An Ofsted inspection “likely contributed” to the death of Reading headteacher Ruth Perry, senior coroner Heidi Connor has told an inquest in Reading.Mrs Perry took her own life after a report from the watchdog downgraded her Caversham Primary School from its highest rating to its lowest over safeguarding concerns.Staff at the school said the headteacher was left tearful and incoherent after the inspection on November 15 and 16 last year.
Her husband, Jonathan Perry, previously told the inquest his wife felt “completely devastated” in the weeks following the inspection, and that she worried about the impact of the school’s downgrading on the local community.
Mrs Perry’s GP, Tom Back, also said he believed there was a “link” between the inspection and the headteacher’s mental health deterioration and death, adding it contributed “in a more than minimal way”.
Concluding her inquest in Reading, senior coroner Heidi Connor said: “The evidence is clear in this respect, and I find that Ruth’s mental health deterioration and death was likely contributed to by the Ofsted inspection.”
The inquiry heard Ofsted’s Alan Derry, who led the inspection at the school, said Mrs Perry was “tearful” and kept saying “it’s not looking good is it?”.
Mr Perry told the inquest his wife felt the Ofsted inspector was a “bully” with an “agenda”.
He said she was concerned failing on child safeguarding would be the end of her career.
Ms Connor said: “I find that parts of the Ofsted inspection were conducted in a way which lacked fairness, respect, and sensitivity.”
She added a claim made by Ofsted during the inquest, that school inspections can be paused if the distress of a headteacher is a concern, was “a mythical creature”.
Turning to Mrs Perry’s family, the coroner said: “The composure and dignity you have displayed throughout is remarkable.
“She is your Ruth, not our Ruth.”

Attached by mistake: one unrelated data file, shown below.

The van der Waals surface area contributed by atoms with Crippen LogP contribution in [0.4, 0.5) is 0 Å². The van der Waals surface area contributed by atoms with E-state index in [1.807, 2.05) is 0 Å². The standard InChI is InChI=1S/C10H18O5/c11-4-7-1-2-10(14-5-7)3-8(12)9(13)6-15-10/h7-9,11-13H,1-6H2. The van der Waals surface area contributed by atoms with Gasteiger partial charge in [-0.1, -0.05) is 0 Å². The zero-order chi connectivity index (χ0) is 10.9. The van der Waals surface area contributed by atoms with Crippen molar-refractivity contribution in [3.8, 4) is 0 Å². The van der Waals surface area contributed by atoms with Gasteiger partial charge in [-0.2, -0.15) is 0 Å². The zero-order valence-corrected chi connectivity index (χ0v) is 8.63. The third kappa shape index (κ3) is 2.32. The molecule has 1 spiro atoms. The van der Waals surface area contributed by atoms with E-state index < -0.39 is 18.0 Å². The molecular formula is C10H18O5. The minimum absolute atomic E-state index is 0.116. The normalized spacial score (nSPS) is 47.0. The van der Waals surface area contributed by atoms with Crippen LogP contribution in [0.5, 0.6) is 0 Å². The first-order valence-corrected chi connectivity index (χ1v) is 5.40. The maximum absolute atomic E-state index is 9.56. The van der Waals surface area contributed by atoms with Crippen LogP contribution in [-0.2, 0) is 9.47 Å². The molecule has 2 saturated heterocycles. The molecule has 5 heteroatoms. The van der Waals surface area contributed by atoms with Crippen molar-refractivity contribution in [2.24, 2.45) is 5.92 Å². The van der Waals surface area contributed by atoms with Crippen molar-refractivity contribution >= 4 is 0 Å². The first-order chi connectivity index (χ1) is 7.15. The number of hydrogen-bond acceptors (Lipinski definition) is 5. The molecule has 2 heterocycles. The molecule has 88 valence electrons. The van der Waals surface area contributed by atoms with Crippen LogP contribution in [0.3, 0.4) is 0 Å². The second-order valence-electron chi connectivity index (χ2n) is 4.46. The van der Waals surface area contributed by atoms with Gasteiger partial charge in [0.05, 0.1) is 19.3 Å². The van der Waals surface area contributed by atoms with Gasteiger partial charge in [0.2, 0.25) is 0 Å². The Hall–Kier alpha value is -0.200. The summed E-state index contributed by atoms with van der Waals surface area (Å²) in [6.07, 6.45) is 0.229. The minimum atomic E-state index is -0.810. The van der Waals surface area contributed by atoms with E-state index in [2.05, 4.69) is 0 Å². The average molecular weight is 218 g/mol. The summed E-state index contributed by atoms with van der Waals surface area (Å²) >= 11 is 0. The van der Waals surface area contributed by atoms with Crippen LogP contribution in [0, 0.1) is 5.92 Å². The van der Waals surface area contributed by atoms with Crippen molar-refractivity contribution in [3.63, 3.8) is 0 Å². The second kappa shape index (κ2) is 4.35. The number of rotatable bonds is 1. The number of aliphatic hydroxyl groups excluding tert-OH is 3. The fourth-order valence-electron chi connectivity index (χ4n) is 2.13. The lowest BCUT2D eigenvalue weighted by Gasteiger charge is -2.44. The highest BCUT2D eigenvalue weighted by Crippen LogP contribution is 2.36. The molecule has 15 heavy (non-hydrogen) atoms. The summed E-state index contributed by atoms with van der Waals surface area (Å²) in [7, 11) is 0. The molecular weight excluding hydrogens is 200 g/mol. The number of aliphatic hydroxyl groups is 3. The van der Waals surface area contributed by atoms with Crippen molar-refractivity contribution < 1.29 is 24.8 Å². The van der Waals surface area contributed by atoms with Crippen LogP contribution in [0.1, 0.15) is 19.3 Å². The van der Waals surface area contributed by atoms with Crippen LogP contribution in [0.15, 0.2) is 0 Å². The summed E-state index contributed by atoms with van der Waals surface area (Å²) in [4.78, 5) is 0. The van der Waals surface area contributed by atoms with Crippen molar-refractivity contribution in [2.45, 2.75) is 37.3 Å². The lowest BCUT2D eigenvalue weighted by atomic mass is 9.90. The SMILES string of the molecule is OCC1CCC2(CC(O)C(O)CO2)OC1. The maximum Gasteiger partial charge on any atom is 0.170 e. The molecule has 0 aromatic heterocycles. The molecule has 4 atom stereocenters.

An inspection report, published on Ofsted’s website in March, found Ms Perry’s school to be “good” in every category apart from leadership and management, where it was judged to be “inadequate”.
Inspectors said school leaders did not have the “required knowledge to keep pupils safe from harm”, did not take “prompt and proper actions”, and had not ensured safeguarding was “effective”.
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Education Secretary Gillian Keegan said: “My heart goes out to Ruth’s family, friends and the school community. Her death was a tragedy that not only shocked the local community but also the wider sector and beyond.
“It is clear from the coroner’s findings that lessons need to be learned. We have worked closely with Ruth’s family as well as with Ofsted to introduce key reforms and further support for our school leaders.
"I am extremely grateful to Ruth’s sister, Julia, and her friends for working so closely with us to introduce these changes.
“Ofsted is fundamental to making sure children are safe and receive the education they deserve.
"Together we will look closely at the coroner’s recommendations to consider further changes to make sure we have an inspection system that supports schools and teachers, and ultimately secure Ruth’s legacy.”